LOUISVILLE — Add the Kentucky Derby to the long list of sporting events affected by the coronavirus pandemic.
Tuesday, officials at Churchill Downs announced the postponement of the Run for The Roses from Saturday, May 2 to Saturday, Sept. 5, and the Kentucky Oaks from Friday, May 1 to Friday, Sept. 4.
Within the past week the horse racing industry has undergone day-to-day changes in response to growing concerns of the coronavirus and the ever-changing recommendations from the Centers for Disease Control and Prevention. Last week Keeneland, the race course in Lexington, Ky., announced that it would open its April 2 spring meet without spectators and re-evaluate by Apr. 15. Just four days later, however, the track announced the entire meet had been cancelled. The news of the Kentucky Derby, and uncertainty of Churchill Downs’ spring meet, is just another in a long line of postponements and cancellations in the sports community.
“I wasn’t surprised, but maybe a little disappointed,” trainer Mark Casse said of the announcement. “There are things much more important right now than horse racing, so we have to look at that first. So we’re going to have a Kentucky Derby in September and that’s OK. It would have been terrible if we didn’t have any Kentucky Derby.”
This week horse racing is one of very few sporting events still operating in the United States. While some have cancelled racing altogether, racetracks that are still operating are running their scheduled race cards spectator-free, including Fair Grounds Race Course & Slots in New Orleans, which is scheduled to host the Louisiana Derby — one of the major prep races for the Derby — on Saturday. With its current points system, a victory in the Louisiana Derby usually guarantees the winner a spot in the 20-horse Kentucky Derby field.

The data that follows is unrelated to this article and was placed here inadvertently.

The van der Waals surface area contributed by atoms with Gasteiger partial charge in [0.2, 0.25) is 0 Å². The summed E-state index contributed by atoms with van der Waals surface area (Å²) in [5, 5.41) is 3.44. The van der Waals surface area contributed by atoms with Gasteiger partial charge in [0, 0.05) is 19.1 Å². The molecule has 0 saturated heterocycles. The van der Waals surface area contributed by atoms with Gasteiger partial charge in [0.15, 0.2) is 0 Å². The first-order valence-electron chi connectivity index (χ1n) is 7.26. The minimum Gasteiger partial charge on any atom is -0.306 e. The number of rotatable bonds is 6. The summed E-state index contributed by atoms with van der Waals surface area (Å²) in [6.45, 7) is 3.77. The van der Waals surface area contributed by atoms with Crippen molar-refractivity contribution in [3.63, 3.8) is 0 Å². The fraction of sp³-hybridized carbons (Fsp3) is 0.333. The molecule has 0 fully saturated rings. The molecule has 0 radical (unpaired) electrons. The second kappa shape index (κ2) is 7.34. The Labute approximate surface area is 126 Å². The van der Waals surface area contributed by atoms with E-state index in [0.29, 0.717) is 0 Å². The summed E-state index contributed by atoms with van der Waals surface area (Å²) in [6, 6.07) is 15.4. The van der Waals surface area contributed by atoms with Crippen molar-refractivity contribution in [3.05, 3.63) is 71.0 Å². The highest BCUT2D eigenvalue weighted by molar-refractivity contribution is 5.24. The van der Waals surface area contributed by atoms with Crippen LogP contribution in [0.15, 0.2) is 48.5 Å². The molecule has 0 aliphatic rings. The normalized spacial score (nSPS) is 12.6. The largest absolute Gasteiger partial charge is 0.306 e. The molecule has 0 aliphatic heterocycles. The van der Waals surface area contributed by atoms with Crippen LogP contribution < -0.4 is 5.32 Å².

On Tuesday, Churchill Downs Inc. CEO Bill Carstanjen said points already earned by horses would be maintained, while existing races at tracks across the country would be added to the Road to the Kentucky Derby qualifying process.
“This will be fun and give fans more time to learn about this year’s crop of 3-year-olds,” he said.
However Casse, trainer of Saturday’s 7-2 morning-line favorite Enforceable, knows a lot can change for a young horse between March and September.
“It’s going to change a lot of things,” Casse said. “We geared our horses to try and be ready for the first Saturday in May.
“When we start getting into September of a 3-year-old’s year … I would say as a 2-year-old we’re looking at maybe 10 or 12-year-olds competing. As we get into the spring and May, we’re talking more like older teenagers. When we get into September, you’re going to see some adults. These horses are not only able to compete against their own age group, but by that time they’re able to compete against older [horses]. So you’ll probably see a lot bigger and stronger horses.”
“From a trainer’s standpoint, holding those 3-year-olds throughout the summer is not a real big problem. I don’t think it affects our training schedule that much,” four-time Derby-winning trainer D. Wayne Lukas said. “I’m more interested in what would be the prep races leading up to it because you do need those.”
With Silver State running in the Louisiana Derby and 3-year-old filly Finite in the Fair Grounds Oaks, a Kentucky Oaks points race, Winchell Thoroughbreds David Fiske manager is taking the postponement of Churchill Downs’ signature races in stride.
“I just look at it as the reason they invented the asterisk,” Fiske said. “I don’t know why we would be any different than the NCAA Tournament, or the Masters tournament, or NASCAR, or Major League Baseball, or anything else. Everybody is inconvenienced. I don’t care when they run them, I just want to win them. So I think the record books for us, or any other sport, are going to be filled with asterisks after this year.”
Louisiana native Tom Amoss, trainer of 2019 Kentucky Oaks winner Serengeti Empress, will saddle Lone Sailor in Saturday’s New Orleans Classic at Fair Grounds. Lone Sailor finished eighth in last year’s Kentucky Derby.
“Quite frankly, I’m stunned that the Derby has been moved to September, but I do understand why,” Amoss said. “If we can get by at the Fair Grounds here and get the Louisiana Derby in, even though I’m not participating in that, I think it’s very important to the commitment Churchill Downs, Inc. has made not only to the horsemen, but to the community.”
The Associated Press contributed to this report.